Camino del Norte Norte Cantábrico Gallega Ingles Spain

Day 8: Villaviciosa to Gijon

With breakfast at 7.30, and after a good chat with a German walker staying at the hotel, I was on my way by 8.10.  It was interesting to hear his reasons for walking, to put a stressful daily routine behind him, recharge his batteries and as a time for reflection. He preferred to walk alone. I’d spoken with him briefly yesterday on the road, and also got the impression he preferred to walk in his own thoughts, which I fully understand.

It was a quiet day, primarily passing through eucalyptus forests, the odd small village and the outskirts of Gijon. Beyond the weather, there were two challenges today, and they were the two very steep climbs, the first up to 450m with up to 30% inclines, the second up to 250m with inclines up to 25%. The descents after the climbs were not steep, but very long, both around 4kms long. Going down for such a long time is hard on the knees.

I’d walked about 12kms from Villaviciosa when I took the picture of the sign below, so it must be many extra kilometers by car.

It rained most of the day. Well, it dripped most of the day and rained some of it – at least up until 14.15 when I arrived at the hotel. I have learnt that it is often light rain, and it doesn’t always turn heavier, so I usually wait before putting on my rain cape. If it is windy it can be quiet a show trying to get the poncho to also cover my backpack, often taking 2 or 3 attempts before I succeed. And so often I experience that no sooner have I got it in place, before the rain stops again.

I took an alternative route into Gijon, so instead of following the road through an industrial and commercial area, I followed a stream with a dirt/stone path, passing the botanical gardens and the university. A pleasant walk, and certainly better than walking along the road.

I was looking forward to a coffee and cola after descending the first steep climb, but the bar indicated on the map was closed. In fact I didn’t find anywhere for a break until I made it to Gijon. Normally I would just take a break and sit and take in the view,  but because of the weather, I walked the 28km in one stretch. I passed the bull rink and a baker selling Mother’s Day cakes, 200m before the hotel.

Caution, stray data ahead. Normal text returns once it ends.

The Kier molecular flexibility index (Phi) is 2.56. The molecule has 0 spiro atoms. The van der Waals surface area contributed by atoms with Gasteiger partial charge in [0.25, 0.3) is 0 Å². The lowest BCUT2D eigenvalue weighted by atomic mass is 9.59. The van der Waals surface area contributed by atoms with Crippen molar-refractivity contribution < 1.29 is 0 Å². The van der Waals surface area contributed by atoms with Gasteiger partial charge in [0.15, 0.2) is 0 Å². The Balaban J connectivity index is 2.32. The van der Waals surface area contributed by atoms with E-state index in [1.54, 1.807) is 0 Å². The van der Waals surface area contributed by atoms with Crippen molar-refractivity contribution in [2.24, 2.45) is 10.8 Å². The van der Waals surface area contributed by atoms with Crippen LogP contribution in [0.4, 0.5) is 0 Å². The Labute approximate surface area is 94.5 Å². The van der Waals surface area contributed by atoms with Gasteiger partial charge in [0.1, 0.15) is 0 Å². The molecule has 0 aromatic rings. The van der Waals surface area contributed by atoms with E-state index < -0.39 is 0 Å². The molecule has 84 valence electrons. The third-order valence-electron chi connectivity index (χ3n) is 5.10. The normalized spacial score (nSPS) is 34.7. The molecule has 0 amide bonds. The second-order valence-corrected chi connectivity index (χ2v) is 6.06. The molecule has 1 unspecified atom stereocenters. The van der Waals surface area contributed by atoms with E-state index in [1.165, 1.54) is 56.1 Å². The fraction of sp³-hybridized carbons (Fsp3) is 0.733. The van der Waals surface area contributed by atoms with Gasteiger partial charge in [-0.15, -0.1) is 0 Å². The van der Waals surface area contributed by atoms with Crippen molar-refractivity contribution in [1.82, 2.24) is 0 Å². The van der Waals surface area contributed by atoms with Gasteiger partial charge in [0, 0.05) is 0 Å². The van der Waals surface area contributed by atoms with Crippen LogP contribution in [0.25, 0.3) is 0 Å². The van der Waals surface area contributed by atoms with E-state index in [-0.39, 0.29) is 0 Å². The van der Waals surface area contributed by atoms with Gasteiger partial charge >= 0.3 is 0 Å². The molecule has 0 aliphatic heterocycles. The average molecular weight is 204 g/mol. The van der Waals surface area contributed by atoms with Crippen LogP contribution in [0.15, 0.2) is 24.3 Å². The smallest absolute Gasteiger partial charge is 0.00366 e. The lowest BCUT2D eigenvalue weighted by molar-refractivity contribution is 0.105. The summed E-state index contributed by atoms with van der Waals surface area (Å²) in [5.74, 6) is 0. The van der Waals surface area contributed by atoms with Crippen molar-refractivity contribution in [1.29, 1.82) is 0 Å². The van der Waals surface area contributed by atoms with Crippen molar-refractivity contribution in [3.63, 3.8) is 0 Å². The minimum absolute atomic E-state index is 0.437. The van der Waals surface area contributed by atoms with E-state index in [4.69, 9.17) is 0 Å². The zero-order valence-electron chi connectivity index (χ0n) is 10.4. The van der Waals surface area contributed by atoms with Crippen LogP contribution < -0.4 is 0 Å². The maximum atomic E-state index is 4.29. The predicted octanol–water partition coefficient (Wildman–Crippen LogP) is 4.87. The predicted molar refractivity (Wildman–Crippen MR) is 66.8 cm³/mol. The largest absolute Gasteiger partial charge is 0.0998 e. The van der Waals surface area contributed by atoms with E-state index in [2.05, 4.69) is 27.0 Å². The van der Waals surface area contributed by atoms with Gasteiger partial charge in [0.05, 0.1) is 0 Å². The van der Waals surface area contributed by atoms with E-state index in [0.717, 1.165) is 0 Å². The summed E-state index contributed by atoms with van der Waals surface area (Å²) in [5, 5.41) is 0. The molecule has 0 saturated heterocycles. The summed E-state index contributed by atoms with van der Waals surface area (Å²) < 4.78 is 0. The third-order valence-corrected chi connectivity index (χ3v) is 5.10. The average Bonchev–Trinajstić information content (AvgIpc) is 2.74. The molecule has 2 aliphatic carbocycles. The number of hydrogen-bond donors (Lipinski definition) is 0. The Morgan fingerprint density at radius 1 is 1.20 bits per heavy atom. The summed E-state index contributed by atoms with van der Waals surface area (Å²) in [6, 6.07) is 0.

I met four walkers, a French girl walking from Paris, a Canadian man, an American man (called Van – he told me that I was the first person that hadn’t looked at him as though he was crazy after saying his name) and a Spanish guy who I’d met yesterday – then they were two, but his friend had stopped, injured.

After checking into the very modern hotel (called El Moderne) and checking in at home, I found a restaurant still serving menu del dia, before spending a few hours walking around Gijon. Gijon is a very nice city, a mixture of modern and old. The city was hit heavily under the Spanish Civil War and since rebuilt, but there is still a busy old town with small streets and and lots of bars and cafes. There is also the bay and beach, which must be very, very busy in summer.

What I’ve noticed about the cities and towns I have stayed in, is that many people live in and very close to the city centres, so when the kids are free from school, there is lots of life in the many squares and parks, lots of people out walking, many with their dogs, and the bars are crowded. This gives a living city centre, pretty much around the clock, in difference to the dead centres where only financial and/or commercial businesses are found. There are many cities that could learn from Spain.

I visited the Basilica of the Sacred Heart of Jesus with its fabulous stained glass windows, before returning to the hotel and calling it a day.

All in all, a quiet day.

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